Remnants of an ancient Earth-like world get devoured by a star

Remnants of an ancient Earth-like world get devoured by a star

The life of the main sequence of a star like the Sun may not end in a supernova like the most massive stars, but it won’t be a quiet affair.

As the star runs out of fuel and becomes unstable, it swells to absolutely enormous size before blowing away its outer material as the core collapses into a small, ultra-dense white dwarf.

For the Sun, this puffy red giant stage could extend to Mars, a process that could destabilize and destroy fairly nearby planets.

We’ve seen white dwarf stars that have planets, suggesting they may survive the process (or form afterwards). But increasingly, scientists are finding that many exoplanets are being devoured by the white dwarf.

We can tell by the “pollution” by planetary elements in the atmospheres of white dwarf stars, the study of which is known as necroplanetology.

And now astronomers have discovered the oldest known example: an exoplanet devoured by a white dwarf that formed 10.2 billion years ago.

The white dwarf is about 90 light-years from Earth, incredibly small and dim, with an unusual tint redder than any other white dwarf star. A second, exceptionally blue, white dwarf star formed 9 billion years ago. The team found that both stars experience continuous pollution from falling planetary debris.

However, while the red star, named WD J2147-4035, represents the oldest polluted white dwarf discovered to date, the blue star, named WD J1922+0233, is potentially more interesting: elements found in its atmosphere suggest that the star is eating a planet very similar to Earth.

“We find the oldest stellar remnants in the Milky Way that are polluted by once Earth-like planets,” says astrophysicist Abbigail Elms from the University of Warwick in the UK. “It’s amazing to think that this happened on the scale of 10 billion years and that these planets died long before Earth was even formed.”

We can dissect the chemical composition of a star’s atmosphere from the light produced by a star. All wavelengths are not emitted in the same way: some are stronger, others weaker. This is because the elements can absorb and re-emit light, altering the spectrum of light coming out of the star.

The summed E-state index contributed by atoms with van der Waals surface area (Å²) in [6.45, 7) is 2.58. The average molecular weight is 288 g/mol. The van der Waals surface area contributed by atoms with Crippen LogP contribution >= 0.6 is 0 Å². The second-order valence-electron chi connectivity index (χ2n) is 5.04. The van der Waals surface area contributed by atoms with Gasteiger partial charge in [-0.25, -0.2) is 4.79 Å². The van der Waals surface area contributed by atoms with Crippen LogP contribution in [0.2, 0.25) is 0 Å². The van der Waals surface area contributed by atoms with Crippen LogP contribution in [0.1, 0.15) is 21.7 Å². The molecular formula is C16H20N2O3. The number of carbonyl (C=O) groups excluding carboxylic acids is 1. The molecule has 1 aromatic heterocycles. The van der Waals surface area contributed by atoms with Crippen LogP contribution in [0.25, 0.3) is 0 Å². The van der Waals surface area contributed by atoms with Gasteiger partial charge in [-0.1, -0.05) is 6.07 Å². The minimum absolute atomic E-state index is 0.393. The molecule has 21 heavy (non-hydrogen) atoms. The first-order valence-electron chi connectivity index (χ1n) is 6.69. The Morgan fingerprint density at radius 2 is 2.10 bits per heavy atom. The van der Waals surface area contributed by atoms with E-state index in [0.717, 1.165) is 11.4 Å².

It’s not immediately clear which elements are at play, but scientists are increasingly adept at identifying which absorption and emission features on a spectrum are associated with which elements.

When the European Space Agency’s Gaia Space Observatory identified the two unusually colored white dwarfs, Elms and his colleagues subjected the two oddballs to various studies.

Since white dwarf stars are no longer fueled by the fusion of elements in their core, their temperatures slowly decrease at a known rate; by taking the temperatures of the two stars, the researchers were able to assess how long ago they formed from the death of a Sun-like star.

Next, they subjected the spectra of the stars to analyzes to determine their atmospheric compositions. On the red star, they found sodium, lithium, potassium, and possibly carbon. On the blue star, they found sodium, calcium and potassium.

Since white dwarfs are so gravitationally intense, heavy elements like these should disappear inside the white dwarf, beyond detection, very quickly; this suggests that material producing these elements always falls on stars from the debris clouds that surround them.

In the case of WD J2147-4035, the team determined that the pollution was likely the remnants of a planetary system that had orbited the star before it died, survived the stellar agony, and is now slowly, on billion years, falling into the star.

Since the star transformed into a white dwarf over 10 billion years ago, this makes it the oldest known planetary system in the Milky Way (although it is disintegrating and disappearing).

Meanwhile, WD J1922+0233 polluting debris has a composition similar to Earth’s continental crust, suggesting an Earth-like planet orbiting a Sun-like star that lived and died billions of years before. the formation of the solar system.

It’s like a fossil record of the galaxy that can tell us what the planetary systems of the Milky Way looked like in the eons before we arrived here to marvel at its wonders.

“When these old stars formed more than 10 billion years ago, the universe was less rich in metals than it is today since metals form in evolved stars and gigantic explosions stellar,” says astrophysicist Pier-Emmanuel Tremblay of the University of Warwick.

“The two observed white dwarfs provide an exciting window into planetary formation in a metal-poor, gas-rich environment that was different from the conditions of solar system formation.”

The research was published in the Royal Astronomical Society Monthly Notices.

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